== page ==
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There are some 'standard' applications of the adjoint functor theorem (AFT) and the special adjoint functor theorem (SAFT), for example, the existence of a free $\tau$-algebra (where $\tau=$(operations,identities)) on a small set by the AFT,
Stone-Cech compactification by the SAFT, and, if I am not mistaken, the proof that the category of $\tau$-algebras is cocomplete (by using the AFT to establish a left adjoint to the appropriate diagonal functor).

However, I was not able to find any applications of the duals of the AFT and the SAFT, neither in MacLane, nor in the Joy of Cats.

The Joy of Cats contains the following intriguing remark on p. 311:

Since many familiar categories have separators but fail to have coseparators, the dual of the Special Adjoint Functor Theorem is applicable even more often than the theorem itself.

But what are the mentioned application of the dual of the SAFT?

So my questions is: What are the 'standard' applications of the duals of the AFT and the SAFT?

Googling for combinations of phrases like ''adjoint functor theorem'' and ''dual'' is not very useful, so I have tried ''dual of the adjoint functor theorem'' and ''dual of the special adjoint functor theorem.'' This resulted in a total of 7 papers/books, from which I was not able to get a clear answer to the current question. I have also tried in The Wikipedia article on adjoint functors, in nLab's article on the adjoint functor theorems, and in some MO questions, but without success.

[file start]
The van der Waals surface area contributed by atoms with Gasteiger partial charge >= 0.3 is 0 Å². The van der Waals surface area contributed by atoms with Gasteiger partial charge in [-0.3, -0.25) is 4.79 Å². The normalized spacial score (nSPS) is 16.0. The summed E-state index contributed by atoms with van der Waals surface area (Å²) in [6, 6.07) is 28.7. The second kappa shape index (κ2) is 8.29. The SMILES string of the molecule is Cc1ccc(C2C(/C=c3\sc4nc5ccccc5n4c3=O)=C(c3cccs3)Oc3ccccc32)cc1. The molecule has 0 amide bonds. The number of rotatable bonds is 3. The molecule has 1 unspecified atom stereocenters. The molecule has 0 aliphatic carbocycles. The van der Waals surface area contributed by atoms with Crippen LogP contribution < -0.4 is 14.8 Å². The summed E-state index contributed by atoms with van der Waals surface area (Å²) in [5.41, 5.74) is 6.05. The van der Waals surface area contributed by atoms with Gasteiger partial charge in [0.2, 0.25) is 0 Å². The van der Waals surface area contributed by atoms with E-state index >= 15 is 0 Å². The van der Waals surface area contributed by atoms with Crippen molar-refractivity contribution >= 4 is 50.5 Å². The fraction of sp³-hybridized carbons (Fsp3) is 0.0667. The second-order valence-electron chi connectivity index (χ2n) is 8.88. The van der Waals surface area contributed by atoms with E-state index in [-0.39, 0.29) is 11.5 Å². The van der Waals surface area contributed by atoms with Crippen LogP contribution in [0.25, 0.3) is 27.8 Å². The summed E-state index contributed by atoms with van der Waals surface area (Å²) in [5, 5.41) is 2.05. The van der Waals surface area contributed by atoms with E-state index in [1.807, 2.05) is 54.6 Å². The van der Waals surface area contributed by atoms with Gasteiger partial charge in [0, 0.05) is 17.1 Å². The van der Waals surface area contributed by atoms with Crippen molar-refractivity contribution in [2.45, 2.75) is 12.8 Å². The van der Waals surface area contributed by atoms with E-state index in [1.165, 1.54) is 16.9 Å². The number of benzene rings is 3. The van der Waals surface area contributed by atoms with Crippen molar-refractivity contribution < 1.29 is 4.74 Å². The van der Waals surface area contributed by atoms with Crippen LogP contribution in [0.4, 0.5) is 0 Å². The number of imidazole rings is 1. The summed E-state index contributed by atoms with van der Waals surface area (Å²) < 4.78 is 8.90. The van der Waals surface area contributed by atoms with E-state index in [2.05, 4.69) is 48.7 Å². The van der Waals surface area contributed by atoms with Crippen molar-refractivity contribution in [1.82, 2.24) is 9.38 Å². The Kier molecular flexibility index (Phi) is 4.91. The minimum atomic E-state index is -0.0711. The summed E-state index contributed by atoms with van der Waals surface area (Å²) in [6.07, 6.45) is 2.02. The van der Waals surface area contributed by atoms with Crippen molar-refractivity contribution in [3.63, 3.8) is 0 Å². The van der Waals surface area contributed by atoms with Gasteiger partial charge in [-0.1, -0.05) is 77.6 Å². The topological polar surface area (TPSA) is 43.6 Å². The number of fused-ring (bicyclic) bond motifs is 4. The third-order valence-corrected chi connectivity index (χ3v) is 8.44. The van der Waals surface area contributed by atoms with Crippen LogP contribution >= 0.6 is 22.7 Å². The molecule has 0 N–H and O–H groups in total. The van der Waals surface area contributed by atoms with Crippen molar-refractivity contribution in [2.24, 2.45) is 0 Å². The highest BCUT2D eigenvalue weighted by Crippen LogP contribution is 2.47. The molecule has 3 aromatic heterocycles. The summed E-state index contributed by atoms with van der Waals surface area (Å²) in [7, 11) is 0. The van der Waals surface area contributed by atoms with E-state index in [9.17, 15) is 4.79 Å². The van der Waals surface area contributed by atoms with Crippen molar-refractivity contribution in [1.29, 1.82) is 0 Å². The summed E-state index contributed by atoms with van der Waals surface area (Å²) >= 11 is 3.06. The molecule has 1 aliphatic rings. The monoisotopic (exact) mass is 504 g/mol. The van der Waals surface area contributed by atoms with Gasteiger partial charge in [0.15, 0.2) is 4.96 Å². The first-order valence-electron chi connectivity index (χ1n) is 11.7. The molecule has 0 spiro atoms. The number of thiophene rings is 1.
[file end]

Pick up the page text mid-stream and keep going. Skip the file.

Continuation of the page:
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up vote 4 down vote accepted

One example is the construction of geometric morphisms. Any colimit-preserving functor between Grothendieck toposes has a right adjoint, so if it also preserves finite limits, then it is part of a geometric morphism. Of course, in many cases in practice, the right adjoint is also easy to write down explicitly.

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Interesting! Thank you very much for this answer. – user2734 Mar 8 '10 at 5:50

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